The defense’s second and last witness was Jay Lovestone, who was the secretary of the CPUSA’s Central Executive Committee at the time of the Bridgman Convention ... He testified ... that [he] was one of the founder of the “old” Communist Party of America. In Jan. 1922, he was appointed secretary of the CPUSA CEC and acted as secretary to the Convention.111
Lovestone then identified the program of the Workers’ Party and confirmed that it had been adopted by the CEC on August 6, 1922, for reporting to the Bridgman Convention... Humphrey Gray then read this program into the record...112

At the close of the proofs submitted by the defense, Frank Walsh moved for a directed verdict in Ruthenberg’s favor on the same constitutional grounds as ... his earlier motion for acquittal. This motion was again denied by Judge White without elucidation.113  On May 2, 1923, Judge White instructed the jury on Michigan’s Criminal Syndicalism Act and its application to the facts of the case.114  Three hours and 50 minutes after the jury began its deliberations, it returned a unanimous verdict of guilty as charged.115  Three ballots were taken with the result of 9-3 and 11-2 to convict before the third and final ballot.116

After the ... verdict..., William Z. Foster charged that ... the Criminal Syndicalism Act was “the rawest attack ever made on the liberties of the people.”117  In stark contrast, ... Ora L. Smith made the following statement... “It is a righteous verdict by an all-American jury... Had Ruthenberg, a draft evader and a war obstructer, gone free... it would have been a blot on the country.”118

Ruthenberg’s Unsuccessful Appeal to the Michigan Supreme Court

Charles Ruthenberg, through his attorneys, Frank Walsh, Humphrey Gray, and Isaac Ferguson, appealed from the trial court’s decision to the Michigan Supreme Court (MSC). The appeal was argued by Assistant AG Ora Lynn Smith for the appellee and attorneys Walsh and Ferguson for the appellant... [T]he MSC, in a unanimous decision and [in] an opinion authored by Justice Howard Wiest, affirmed [the lower court] ...

[T]he MSC ... gave short shrift to Ruthenberg’s constitutional challenges of the Criminal Syndicalism Act, citing prior decisions of the U.S. Supreme Court, including Debs v. United States, 249 U.S. 211 (1919), and decisions rendered by appellate courts of other states.119  Specifically, the Court found that the statute did not violate the freedom of speech and freedom of assembly rights granted to Ruthenberg in the Fourteenth Amendment... [T]he MSC rejected defendant’s due process argument that the statute failed “to fix an ascertainable standard of guilt” and “was not adequate to inform persons, accused of violation thereof, of the nature and cause of accusation against them.”120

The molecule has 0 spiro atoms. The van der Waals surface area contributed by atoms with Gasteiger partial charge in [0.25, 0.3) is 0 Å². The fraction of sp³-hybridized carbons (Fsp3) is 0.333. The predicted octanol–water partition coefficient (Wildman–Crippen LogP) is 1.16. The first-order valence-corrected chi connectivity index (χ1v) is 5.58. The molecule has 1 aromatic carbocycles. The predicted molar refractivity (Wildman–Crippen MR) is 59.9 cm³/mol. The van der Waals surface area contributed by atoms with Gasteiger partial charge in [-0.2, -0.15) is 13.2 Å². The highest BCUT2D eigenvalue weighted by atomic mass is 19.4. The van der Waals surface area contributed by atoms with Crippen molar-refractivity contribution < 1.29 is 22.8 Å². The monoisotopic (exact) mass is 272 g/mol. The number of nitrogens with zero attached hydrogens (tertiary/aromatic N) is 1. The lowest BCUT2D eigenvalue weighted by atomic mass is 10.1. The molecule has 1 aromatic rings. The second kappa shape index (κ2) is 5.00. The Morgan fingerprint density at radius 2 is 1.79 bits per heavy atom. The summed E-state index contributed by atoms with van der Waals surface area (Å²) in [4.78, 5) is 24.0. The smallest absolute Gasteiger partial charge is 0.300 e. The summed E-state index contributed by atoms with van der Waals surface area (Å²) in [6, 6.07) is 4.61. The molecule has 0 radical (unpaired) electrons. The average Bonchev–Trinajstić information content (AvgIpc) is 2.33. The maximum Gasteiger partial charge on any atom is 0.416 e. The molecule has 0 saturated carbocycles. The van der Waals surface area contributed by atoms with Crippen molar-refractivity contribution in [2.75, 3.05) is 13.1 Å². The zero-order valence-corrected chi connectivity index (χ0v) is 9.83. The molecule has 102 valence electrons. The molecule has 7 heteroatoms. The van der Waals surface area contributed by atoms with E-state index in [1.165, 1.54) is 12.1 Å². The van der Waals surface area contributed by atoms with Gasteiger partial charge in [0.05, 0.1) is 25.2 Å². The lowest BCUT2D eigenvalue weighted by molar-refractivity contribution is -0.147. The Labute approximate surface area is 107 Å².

The MSC also rejected appellant’s arguments that the trial court improperly overruled the de-fense’s challenge for cause to a juror who had an opinion of Ruthenberg’s guilt or innocence but believed that he could nonetheless properly perform is duties as a juror.121... and ... affirmed the trial court’s ruling denying Ruthenberg’s motion to compel the prosecution to supply a bill of particulars.122  Similarly, [on] the trial court’s denial of Ruthenberg’s pretrial motion to suppress evidence found in his suitcase ... [it] was found not to have been unreasonable “search and seizure:” the suitcase was in “plain view,” and its seizure was “a lawful incident of the arrest.”123 

At this point in its opinion, the Court reviewed the program of the Workers’ Party that was to have been voted on... According to the justices, this program ... “proposed to destroy the government” ...124  The Court, after reviewing these documents and ... testimony of Jay Lovestone, concluded that Ruthenberg...

...urged an open party to carry on [legal] activities, but his purpose, under order of the Third International [i.e., Comintern] was to further the ends of the underground or illegal party, [centering] upon the destruction of republican or parliamentary forms of government by direct action and criminal force.125 

The Court then proceeded to find that the program and constitution of the CPUSA... constituted “...competent evidence upon the question of whether the assemblage of persons at Bridgman was formed to teach or advocate crime, sabotage, violence or other unlawful means of terrorism as a means of accomplishing industrial or political reform...”126 

... The remainder of the opinion rejected appellant’s arguments that the admission into evidence of other Communist literature constituted reversible error.127  Thus... the MSC issued its judgment certifying to the Berrien County Circuit Court “that there is no error...” and the Circuit Court should “forthwith enter judgments on the verdict rendered herein.”128
Ruthenberg’s Appeal to the U.S. Supreme Court and  Justice Brandeis’ Unpublished Dissenting Opinion

On remand of the case to the Berrien County Circuit Court..., Judge white overruled Ruthenberg’s Motion in Arrest of Judgment and sentenced the defendant to be imprisoned... “for a period of not less than three years nor more than ten years” and fined him...$5,000...129 The MSC overruled Ruthenberg’s writ of error to review his judgment f conviction.130 That same day, Ruthenberg’s counsel filed a Petition for Writ of Error with the U.S. Supreme Court, which was allowed ... by Justice Louis D. Brandeis.131 Brandeis’ Order Allowing Writ of Error permitted Ruthenberg to stay the execution of the Berrien County Circuit Court’s judgment upon his submission of a supersedeas bond of $7,500 on Jan. 26, 1925,132 and MSC ...transmitted [the record] to the U.S. Supreme Court.133